Current treatment for GERD patients includes acid suppressive medications and lower esophageal repair surgery. Aside from traditional antacids (Alka-Seltzer and Tums) which have side effects such as diarrhea and constipation, there are now two categories of medications to treat GERD. H-2 blockers (e.g., Zantac 75, Pepcid AC, Tagamet HB and Axid AR) reduce the amount of histamine-2, which produces acid in the stomach, and are recommended for people with less frequent/severe heartburn. A second medication is the proton pump inhibitors or proton pump inhibitors (PPIs) (e.g., Prilosec, Prevacid, Protonix and Nexium), which directly shuts down the H+/K+ ATPase pump of the parietal cells in the stomach that produce acid. These drugs are stronger than H2 blockers and are recommended for people with more persistent/acute symptoms. Control of acid reflux with PPIs has been found extremely effective for healing reflux esophagitis, but not for prevention of BE development or its progression to EAC. As matter of fact, more and more evidence is emerging about the long-term side-effects associated with these drugs, such as decreased absorption of vitamins/minerals[30], susceptibility to bacterial infections[31], bone fracture[32], and even elevated risk of developing EAC[6,33]. The Food and Drug Administration of the United States has issued warnings repeatedly over the years on high-dose or long-term use of PPIs.

For people who have responded to medication but continue to experience GERD symptoms, surgery to reconstruct the lower esophageal sphincter is usually an option. However, only about 5% of GERD patients undergo surgery and a follow-up study showed that almost two-thirds of the surgical patients were back on medication[34]. A more recent study reported that although surgical therapy achieved better remission of GERD symptoms than Prilosec, 36% of surgical-treated GERD patients ultimately received PPI medication, while 14% of PPI-treated GERD patients underwent subsequent surgery[35]. One final way to treat GERD is through endoscopic procedures, including stitching or using radio-frequency waves to reconstruct the lower esophageal sphincter, but in 2002 this was not recommended by the American Gastroenterological Association for GERD treatment.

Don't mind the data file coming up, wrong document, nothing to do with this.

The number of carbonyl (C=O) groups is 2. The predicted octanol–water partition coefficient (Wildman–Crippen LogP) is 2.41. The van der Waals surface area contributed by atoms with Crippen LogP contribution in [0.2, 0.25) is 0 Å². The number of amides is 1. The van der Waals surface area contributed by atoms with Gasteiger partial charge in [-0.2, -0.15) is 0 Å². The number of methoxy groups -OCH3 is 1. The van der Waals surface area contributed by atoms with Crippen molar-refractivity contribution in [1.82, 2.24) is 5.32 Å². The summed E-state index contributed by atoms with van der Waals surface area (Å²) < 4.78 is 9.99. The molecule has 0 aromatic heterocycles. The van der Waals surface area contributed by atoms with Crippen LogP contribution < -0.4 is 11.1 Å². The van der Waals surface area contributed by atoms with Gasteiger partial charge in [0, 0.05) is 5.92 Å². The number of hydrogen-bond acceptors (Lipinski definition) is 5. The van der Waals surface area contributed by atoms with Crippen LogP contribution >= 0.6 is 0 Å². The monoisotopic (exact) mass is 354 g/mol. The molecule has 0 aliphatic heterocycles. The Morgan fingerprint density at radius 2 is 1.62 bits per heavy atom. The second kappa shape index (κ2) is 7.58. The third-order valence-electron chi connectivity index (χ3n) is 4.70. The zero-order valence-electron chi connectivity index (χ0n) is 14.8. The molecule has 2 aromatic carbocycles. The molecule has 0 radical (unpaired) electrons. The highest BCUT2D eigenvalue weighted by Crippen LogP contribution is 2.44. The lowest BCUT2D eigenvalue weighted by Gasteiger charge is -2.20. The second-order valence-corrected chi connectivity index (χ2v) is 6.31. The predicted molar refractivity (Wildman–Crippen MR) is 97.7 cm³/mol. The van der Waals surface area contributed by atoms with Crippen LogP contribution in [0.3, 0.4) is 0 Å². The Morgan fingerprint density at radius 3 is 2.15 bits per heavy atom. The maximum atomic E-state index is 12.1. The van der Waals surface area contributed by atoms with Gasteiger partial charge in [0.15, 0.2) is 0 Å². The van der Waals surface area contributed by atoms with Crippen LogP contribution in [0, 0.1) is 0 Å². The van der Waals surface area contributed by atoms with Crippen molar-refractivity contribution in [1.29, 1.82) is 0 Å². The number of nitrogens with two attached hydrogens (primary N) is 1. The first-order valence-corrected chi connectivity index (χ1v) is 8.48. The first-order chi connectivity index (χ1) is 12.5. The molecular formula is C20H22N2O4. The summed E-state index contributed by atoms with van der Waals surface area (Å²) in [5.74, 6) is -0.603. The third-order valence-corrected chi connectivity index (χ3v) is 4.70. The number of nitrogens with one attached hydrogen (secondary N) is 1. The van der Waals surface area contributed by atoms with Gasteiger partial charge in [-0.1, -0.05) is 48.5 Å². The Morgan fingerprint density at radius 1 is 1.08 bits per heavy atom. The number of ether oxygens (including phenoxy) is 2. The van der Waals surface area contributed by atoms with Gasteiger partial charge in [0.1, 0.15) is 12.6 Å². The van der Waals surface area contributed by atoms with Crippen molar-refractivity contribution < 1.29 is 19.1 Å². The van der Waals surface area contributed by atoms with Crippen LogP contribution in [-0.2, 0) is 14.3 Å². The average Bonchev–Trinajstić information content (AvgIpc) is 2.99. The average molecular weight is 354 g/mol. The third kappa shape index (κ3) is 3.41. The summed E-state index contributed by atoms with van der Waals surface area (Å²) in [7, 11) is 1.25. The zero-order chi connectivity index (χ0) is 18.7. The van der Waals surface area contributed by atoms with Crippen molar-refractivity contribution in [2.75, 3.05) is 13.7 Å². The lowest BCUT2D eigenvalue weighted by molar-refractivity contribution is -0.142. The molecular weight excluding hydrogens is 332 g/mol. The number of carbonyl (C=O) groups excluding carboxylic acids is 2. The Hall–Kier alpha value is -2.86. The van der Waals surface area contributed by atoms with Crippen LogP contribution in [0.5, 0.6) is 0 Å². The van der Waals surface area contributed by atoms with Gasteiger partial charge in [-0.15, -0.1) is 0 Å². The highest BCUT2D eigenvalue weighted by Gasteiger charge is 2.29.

The inadequacy of treatment options raises the question on the real scientific basis of acid suppression in GERD treatment. A direct chemical analysis of esophageal fluid showed that GERD patients contain about 10 times more bile acid in their lower esophagus than normal people[36]. This might give us a clue as to why regular use of acid suppressants has not lowered the risk of GERD malignancy. In support of this notion, animal studies showed that gastric reflux alone does not cause EAC at all; it is the duodenal contents per se that ultimately lead to esophageal malignancy[37-39]. Furthermore, some animal studies even suggested that gastric acid may play a protective role in GERD against malignancy. For example, one study showed that 87% of rats with surgically-created duodenal reflux alone developed EAC, while the percentage of rats with gastric-duodenal reflux was only 30%[40]. In agreement with the animal studies, a recent systematic review[41,42] examined publications indexed in MEDLINE from 1950 to 2010, and found 82 original human studies on the association of bile acids with GERD, among which, all in vivo studies detected bile acids in the esophageal aspirates of GERD patients, and what’s more, their concentrations were significantly higher than in normal people. It is clear that the refluxate of GERD patients frequently contains bile acids, sometimes even in millimolar concentrations. In addition to human studies and animal modeling, in vitro experiments have shown that bile acids, at equivalent concentrations to the ones found in the esophagus of GERD patients, can stimulate esophageal epithelial cells to produce inflammatory cytokines and chemokines, to generate reactive oxygen species, and to express intestinal genes. All these factors have the ability to facilitate esophageal epithelial metaplasia and even malignancy.


Although skin cancer is the most common cancer in the world, 95% of cases are either basal cell carcinoma or squamous cell carcinoma, which have less than 0.5% mortality. Even for the most deadly type of skin cancer - melanoma, which is very rare - the death rate is only about 15%. So is prostate cancer, the second most common cancer in the United States. On the other hand, although esophageal cancer patients have a mortality rate of approximately 85%, since it is less common than either skin cancer or prostate cancer, it receives little attention from government agencies or the research community. This can be seen by looking at the annual budget of the National Institute of Health (NIH) of the United States. In 2011, the NIH spent $284 million on 772 prostate cancer research projects, while only funding 30 esophageal cancer studies with $13 million (Figure 5). Through this article, we hope to attract attention to this disease since, due to its high mortality and fast growth, esophageal cancer could be catastrophic in the near future if we do not prepare ourselves with the proper knowledge.

Figure 5
Figure 5 National Institute of Health expenditure on cancer-related studies in 2011. Esophageal cancer barely shows on the pie chart. Data from National Institute of Health documents.

Peer reviewers: Hiroshi Nakagawa, Assistant Professor, Gastroenterology Division, University of Pennsylvania, 415 Curie Blvd., 638B CRB, Philadelphia, PA 19104, United States; Piero Marco Fisichella, MD, Department of Surgery, Loyola University Medical Center, 2160 S. 1st Ave, Maywood, IL 60153, United States; Rene Lambert, Professor, International Agency for Research on Cancer, 150 Cours Albert Thomas, 69372 Cedex 8 Lyon, France

S- Editor Wu X L- Editor Rutherford A E- Editor Li JY